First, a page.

Too Much of a Good Thing?
The idea of more is better doesn't hold true when it comes to taking multi-vitamins. In fact, taking too much of a certain nutrient can cause adverse effects. Iron is commonly used to treat anemia and alleviate fatigue, but when too much is ingested it can lead to digestive trouble and eventually jaundice, a drop in blood pressure, and seizures. When Vitamin A is absorbed beyond the recommended daily amount, a person can experience dizziness, nausea, and even coma or death. When taken in the proper amount, however, it can improve the immune system and help the organs to function properly.
Take Caution to Avoid Unintended Side Effects
Some ingredients should be avoided when a person is taking certain prescription medications. Vitamin K interferes with the body's ability to effectively reduce blood clots while on the blood thinner Coumadin. Certain anti-oxidants (Vitamins C and E) can reduce the effectiveness of chemotherapy. and St. John's Wort, a popular herbal supplement, can make prescription drugs less effective (and thereby dangerous).
Because taking multi-vitamins means putting powerful substances in the body, it is always a good idea to check with a physician to make sure the supplements will not cause more harm than good. With so many different types on the market, there is bound to be one right for any specific person's needs when coordinated with that person's physician.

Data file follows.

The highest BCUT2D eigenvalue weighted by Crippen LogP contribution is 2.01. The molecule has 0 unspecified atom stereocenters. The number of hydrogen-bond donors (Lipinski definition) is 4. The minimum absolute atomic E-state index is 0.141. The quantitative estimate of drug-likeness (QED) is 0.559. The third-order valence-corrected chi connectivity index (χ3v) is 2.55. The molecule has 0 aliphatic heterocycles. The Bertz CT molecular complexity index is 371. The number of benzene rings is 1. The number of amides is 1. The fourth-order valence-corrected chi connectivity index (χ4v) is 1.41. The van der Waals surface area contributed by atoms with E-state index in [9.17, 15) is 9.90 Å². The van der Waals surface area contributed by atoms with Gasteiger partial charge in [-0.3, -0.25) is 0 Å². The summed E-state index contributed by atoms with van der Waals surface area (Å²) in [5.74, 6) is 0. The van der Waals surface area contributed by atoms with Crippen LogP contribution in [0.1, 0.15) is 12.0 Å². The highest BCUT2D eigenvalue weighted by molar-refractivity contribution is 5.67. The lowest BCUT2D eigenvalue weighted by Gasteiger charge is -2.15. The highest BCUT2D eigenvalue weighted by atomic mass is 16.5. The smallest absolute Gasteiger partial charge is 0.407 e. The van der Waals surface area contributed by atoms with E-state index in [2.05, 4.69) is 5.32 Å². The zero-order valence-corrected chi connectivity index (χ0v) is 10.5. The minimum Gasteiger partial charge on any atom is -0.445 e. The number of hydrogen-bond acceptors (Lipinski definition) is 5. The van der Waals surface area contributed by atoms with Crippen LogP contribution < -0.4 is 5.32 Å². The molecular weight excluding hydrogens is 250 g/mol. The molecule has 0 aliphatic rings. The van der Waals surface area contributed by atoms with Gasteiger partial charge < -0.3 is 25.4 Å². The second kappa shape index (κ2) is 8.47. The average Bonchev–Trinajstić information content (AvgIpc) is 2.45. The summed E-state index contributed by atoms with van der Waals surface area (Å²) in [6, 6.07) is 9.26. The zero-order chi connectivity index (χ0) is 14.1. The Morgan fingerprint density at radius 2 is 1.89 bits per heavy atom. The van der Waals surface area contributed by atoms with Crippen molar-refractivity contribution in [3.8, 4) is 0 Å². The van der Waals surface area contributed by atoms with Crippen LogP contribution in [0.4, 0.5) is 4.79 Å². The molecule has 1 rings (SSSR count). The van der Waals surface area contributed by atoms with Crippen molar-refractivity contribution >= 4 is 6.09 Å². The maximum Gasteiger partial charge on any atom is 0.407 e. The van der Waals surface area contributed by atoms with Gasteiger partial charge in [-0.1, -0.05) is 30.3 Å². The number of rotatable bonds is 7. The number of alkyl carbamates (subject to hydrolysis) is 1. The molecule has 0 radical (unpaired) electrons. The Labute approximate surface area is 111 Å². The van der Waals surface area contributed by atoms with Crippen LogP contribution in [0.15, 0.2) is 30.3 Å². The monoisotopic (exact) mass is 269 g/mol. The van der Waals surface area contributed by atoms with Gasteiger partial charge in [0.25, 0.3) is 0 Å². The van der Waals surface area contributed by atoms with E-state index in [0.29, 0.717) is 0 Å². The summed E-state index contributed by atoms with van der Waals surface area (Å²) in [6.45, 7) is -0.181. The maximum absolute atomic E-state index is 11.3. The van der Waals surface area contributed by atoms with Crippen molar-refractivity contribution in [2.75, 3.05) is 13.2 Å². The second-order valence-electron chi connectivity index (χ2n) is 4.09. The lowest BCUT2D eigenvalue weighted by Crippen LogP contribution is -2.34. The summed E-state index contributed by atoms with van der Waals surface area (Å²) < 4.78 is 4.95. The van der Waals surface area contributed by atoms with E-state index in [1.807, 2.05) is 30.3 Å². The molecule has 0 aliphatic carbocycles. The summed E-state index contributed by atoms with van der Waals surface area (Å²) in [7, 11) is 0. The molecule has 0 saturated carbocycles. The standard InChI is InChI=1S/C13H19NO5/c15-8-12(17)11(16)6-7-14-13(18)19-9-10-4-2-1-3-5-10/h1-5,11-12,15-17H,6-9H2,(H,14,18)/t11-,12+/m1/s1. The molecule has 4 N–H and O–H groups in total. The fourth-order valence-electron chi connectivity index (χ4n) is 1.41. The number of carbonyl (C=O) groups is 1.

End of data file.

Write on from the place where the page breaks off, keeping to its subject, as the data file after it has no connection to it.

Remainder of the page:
Any vitamin claiming it can "cure disease" or "shrink tumors" should be approached with extreme caution and should never be taken against a doctor's advice. There is no such thing as a miracle multi-vitamin, but with all of the confirmed benefits they have to offer to older people, they are worth looking into and finding the right one to improve health and quality of life.
LeBoff, M.S., Yue, A. Y., Copeland, T., Cook, N. R., Buring, J. E., Manson, J. E. (March 2015). VITAL-Bone Health: Rationale and design of two ancillary studies evaluating the effects of vitamin D and/or omega-3 fatty acid supplements on incident fractures and bone health outcomes in the VITamin D and OmegA-3 TriaL (VITAL). Contemporary Clinical Trials, 41, pp. 259-268. Available at http://www.contemporaryclinicaltrials.com/article/S1551-7144(15)00019-1/abstract. Last visited May 30, 2016.
Lee, H. K., (2016). Effects of Orally-taken Vitamins on Blood-Homocysteine Levels and Cognitive Functions: Focusing on Senior Citizens with Mild Cognitive Impairments. International Journal of Bio-Science and Bio-Technology, 8(2): 255-264. Available at http://www.sersc.org/journals/IJBSBT/vol8_no2/24.pdf. Last visited May 30, 2016.
U.S. Food and Drug Administration (FDA). Tips for Older Dietary Supplement Users. Available at: http://www.fda.gov/Food/DietarySupplements/UsingDietarySupplements/ucm110493.htm. Last visited May 30, 2016.